After a complicated two years, teachers at Norwich Free Academy had a simple message to share Wednesday. Every NFA teacher and staff member wore a gray t-shirt featuring the same two words: "You Matter."
"This was a way to really control what we wanted to say to our students and that we want them to know that, despite all of these challenges in the pandemic, that they matter," Kari Howard, a school social worker at NFA said.
Howard said it is a challenging time right now. She and her colleagues have seen an increased need for support services at school.
"Everyone is really struggling to get through to the end of this pandemic," Howard said.
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The student support team works to address mental health needs on campus daily. They have a team of social workers, counselors, and psychologists.
"We all meet with students regularly, but sometimes it is reactionary. It's not always proactive so we just wanted to do something proactive that could be across campus," Howard said.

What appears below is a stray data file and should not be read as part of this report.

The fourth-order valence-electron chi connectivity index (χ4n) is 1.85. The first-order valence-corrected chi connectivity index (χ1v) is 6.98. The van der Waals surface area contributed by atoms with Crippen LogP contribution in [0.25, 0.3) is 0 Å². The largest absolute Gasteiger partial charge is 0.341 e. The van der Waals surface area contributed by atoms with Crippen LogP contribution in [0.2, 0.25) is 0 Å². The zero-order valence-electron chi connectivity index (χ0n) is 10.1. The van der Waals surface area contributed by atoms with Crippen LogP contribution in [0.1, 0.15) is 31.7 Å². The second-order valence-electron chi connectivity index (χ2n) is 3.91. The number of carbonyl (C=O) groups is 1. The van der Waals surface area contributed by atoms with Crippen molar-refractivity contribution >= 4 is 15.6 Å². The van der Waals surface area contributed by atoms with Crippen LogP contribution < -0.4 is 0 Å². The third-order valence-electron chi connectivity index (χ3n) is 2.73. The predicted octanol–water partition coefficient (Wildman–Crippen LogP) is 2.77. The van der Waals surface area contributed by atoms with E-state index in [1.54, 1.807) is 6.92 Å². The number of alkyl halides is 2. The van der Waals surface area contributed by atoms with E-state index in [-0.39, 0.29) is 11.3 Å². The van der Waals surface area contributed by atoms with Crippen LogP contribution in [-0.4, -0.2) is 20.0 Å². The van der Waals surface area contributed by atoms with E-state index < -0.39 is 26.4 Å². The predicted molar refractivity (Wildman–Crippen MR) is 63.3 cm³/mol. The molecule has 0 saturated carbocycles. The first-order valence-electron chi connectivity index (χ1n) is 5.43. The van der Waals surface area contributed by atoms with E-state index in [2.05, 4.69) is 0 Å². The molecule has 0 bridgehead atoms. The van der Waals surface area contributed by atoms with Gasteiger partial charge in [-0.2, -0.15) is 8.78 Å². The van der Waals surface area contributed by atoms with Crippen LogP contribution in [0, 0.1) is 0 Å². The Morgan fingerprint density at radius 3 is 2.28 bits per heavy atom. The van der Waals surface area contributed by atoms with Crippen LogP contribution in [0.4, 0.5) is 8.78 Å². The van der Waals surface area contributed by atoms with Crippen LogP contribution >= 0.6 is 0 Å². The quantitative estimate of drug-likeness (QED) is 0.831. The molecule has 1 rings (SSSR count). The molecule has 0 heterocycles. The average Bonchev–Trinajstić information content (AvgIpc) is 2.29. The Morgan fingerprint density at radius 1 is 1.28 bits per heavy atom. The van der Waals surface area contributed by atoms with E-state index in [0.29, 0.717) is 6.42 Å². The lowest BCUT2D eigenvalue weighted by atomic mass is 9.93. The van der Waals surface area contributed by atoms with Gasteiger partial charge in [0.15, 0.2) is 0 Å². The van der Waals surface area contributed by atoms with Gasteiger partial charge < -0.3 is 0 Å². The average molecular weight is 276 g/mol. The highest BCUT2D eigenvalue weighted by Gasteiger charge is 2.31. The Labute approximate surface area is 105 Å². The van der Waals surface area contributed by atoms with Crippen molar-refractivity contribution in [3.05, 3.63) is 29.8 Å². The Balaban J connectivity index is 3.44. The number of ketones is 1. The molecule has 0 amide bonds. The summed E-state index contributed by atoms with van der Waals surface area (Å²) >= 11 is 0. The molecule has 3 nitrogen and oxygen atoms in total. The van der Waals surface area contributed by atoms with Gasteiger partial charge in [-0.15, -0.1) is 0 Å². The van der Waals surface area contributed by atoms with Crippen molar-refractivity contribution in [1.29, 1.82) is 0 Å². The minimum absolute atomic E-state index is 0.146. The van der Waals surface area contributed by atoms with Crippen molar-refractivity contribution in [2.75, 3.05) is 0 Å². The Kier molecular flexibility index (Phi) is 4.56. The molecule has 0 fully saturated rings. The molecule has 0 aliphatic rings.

The support team ordered more than 300 t-shirts with the phrase, "You Matter" on them. Teachers and staff wore the shirts as a reminder to the students.
"To remind them that you do matter, at a time where it might not feel like it," said Brooke Leone, a school social worker.
The team also made a video featuring voices from the community and even included some of the students' middle school teachers all sharing the same message.
"It was important for them to not just hear the message from their adults at NFA, but from the adults that maybe they worked with in the past," said Leone. "People that were significant from the past to let them know that you matter to us, but you also matter to all of these people."
Hanna Young, a senior at NFA, said she appreciated the gesture.
"It's a phrase that very concisely conveys what they mean," Young said. "I don't think it's a phrase that we hear often."
Ross Blinderman, another student, said the shirts made him think about how he matters.
"It just means so much more than that. There is such a deep message in it," Blinderman said.
While it is a simple message, the social workers at NFA said they picked the phrase because they think it is also powerful and effective.
"We hope it has that impact on the students today," Leone said.